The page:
The Real Surfer’s Paradise – Crescent Head
The morning stirs with exotic birdsong in the surrounding National Park. A gentle offshore breeze rustles through the trees. And a faint chorus of peeling waves beckon you from your slumber…
It’s dawn. The sun is yet to peep over the horizon, yet the deserted beach is already golden. Sand stretches further than the eye can see, fringed with green leafy wilderness. In the distance, several headlands shine under the sun now rising. For this is not the only point break, and each headland is a reminder of how many more right hand peeling waves await.
Toes in the warm shoreline, surfboard clutched under arm. This is Big Hill Beach, just one of the many perfect surf spots in the Crescent Head National Surfing Reserve in the Mid North Coast of New South Wales. And once there, you’ll soon discover what a real surfer’s paradise is.
A Real Surfer’s Paradise
In the Crescent Head area, skyscrapers are replaced by tall gum trees, main roads replaced by unsealed tracks, and busy line ups replaced by a choice of several right hand point breaks and beach breaks on unspoilt empty coastlines. There are waves that can peel perfectly for up to 400 metres – and you’ll be the only one on it. And behind you, several more perfect one-surfer waves continue to roll in. That’s what happens here, the waves keep coming. There’s no rush. No stress. Maybe that’s why the township of Crescent Head is so laid back.
Crescent Head Town
Crescent Head lives and thrives for surfing. It’s the mecca of long boarding culture and home to the Classic Malibu Annual Surf Comp. Look around the sleepy town and the signs of surfing lifestyle are everywhere. Where else would a local Post Office sell custom-made surfboards? The Main Beach seems to be the central meeting place for young and old for surfing, watching surfing, or meeting up and talking about surfing. Long-haired surfers from aged 7 to 77 can be seen reaching the shore after an epic wave and choosing the long walk back to a rock off in favour of a 400 metre paddle back. But the action doesn’t happen on land. It happens in the water, and there’s lots of it, and plenty of surf spots to choose from.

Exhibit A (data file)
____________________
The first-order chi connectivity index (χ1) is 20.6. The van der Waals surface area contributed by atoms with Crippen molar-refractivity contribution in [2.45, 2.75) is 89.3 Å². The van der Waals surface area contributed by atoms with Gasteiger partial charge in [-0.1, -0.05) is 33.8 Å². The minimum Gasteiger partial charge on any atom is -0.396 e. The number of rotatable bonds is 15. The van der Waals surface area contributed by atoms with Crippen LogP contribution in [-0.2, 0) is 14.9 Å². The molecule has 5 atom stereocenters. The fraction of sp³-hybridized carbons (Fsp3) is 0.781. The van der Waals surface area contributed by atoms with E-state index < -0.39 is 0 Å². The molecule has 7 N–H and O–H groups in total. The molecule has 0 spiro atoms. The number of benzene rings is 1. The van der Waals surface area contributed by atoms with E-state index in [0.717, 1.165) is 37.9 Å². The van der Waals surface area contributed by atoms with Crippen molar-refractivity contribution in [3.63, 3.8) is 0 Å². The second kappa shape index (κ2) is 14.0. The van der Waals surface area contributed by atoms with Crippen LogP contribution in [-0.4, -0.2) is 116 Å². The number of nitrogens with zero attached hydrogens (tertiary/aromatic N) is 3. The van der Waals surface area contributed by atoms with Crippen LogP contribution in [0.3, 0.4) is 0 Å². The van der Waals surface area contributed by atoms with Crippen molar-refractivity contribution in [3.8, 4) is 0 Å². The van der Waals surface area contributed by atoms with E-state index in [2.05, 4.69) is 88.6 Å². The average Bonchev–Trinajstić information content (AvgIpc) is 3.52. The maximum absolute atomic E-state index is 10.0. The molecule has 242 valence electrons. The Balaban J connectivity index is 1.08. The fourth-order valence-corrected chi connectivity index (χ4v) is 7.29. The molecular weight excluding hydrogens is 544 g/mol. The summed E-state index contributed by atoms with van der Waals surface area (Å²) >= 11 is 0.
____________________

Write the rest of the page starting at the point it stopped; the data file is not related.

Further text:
Crescent Head Main Beach
Crescent Head Point is famous for it’s right hand wave, which peels for up to 400 meters in perfect conditions. But the main beach also offers a variety of right and left hand barrelling waves in north or south swell directions. Both are protected when there’s a south wind. We’ve surfed with dolphins and had the ocean to ourselves during the off-season autumn months #bucketlist
To the south of Crescent Head is Back Beach which extends about 7km southward to the Racecourse Headland. There are heaps of spots to surf here, and this is one of the places locals go to escape the Crescent Head Holiday crowds.
A stunning and popular spot. Racecourse campground is situated right behind the beach so can be awash with surfers in peak season ( this photo was taken is absolute peak season as way of an example!). But there’s a lot of waves to choose from and it’s a perfect place to spot Whales on the horizon during the migration period.
When the sand and swell stack up, this point is on point. A simply stunning spot that often gets missed by non-locals as it’s tucked away around the corner to the main Racecourse Beach. It’s always worth stopping by to check it out.
Delicate-Nobby provides a unique coastal experience, although the waves do vary here. Locals will assure you of perfect days at this beach, but you will also need the perfect combination of swell, wind and tides to experience its great waves… And we have!
Personally, one of my favourite spots! An unsealed road south of Delicate-Nobby will bring you to Big Hill – a sand bottom point break that relies on mother nature depositing enough sand to the right spots. Every day we have been here over the years, this point has worked out for us – great for dolphin spotting too!
Paradise Found – Paradise Lost
Of course, when somewhere becomes famous for world-class waves, eventually, the crowds will come. So choosing to visit in peak holiday times is bound to see the water busier (I overheard one local at Big Hill saying, “There’s like 20 hundred surfers out there,” when in fact, there were only 12 – so depending on where you’re used to surfing, that is still a pretty quiet line up!).
The good news though, is that there are so many waves, you will get some. Each time we go to Crescent Head, the VisitingNSW team gets that ‘Dude! That was my best wave ever’ feeling several times a day. And if you’re brave enough to cope with winter camping, you can be rewarded with waves and National Park Campgrounds all to yourself too.
We’ll be doing a round up review of places to camp in Crescent Head soon, so watch this space! Until then, here’s a list of useful campsite and websites so you can get the best out of your stay in the real Surfer’s Paradise.
List of Camping Spots Links in Area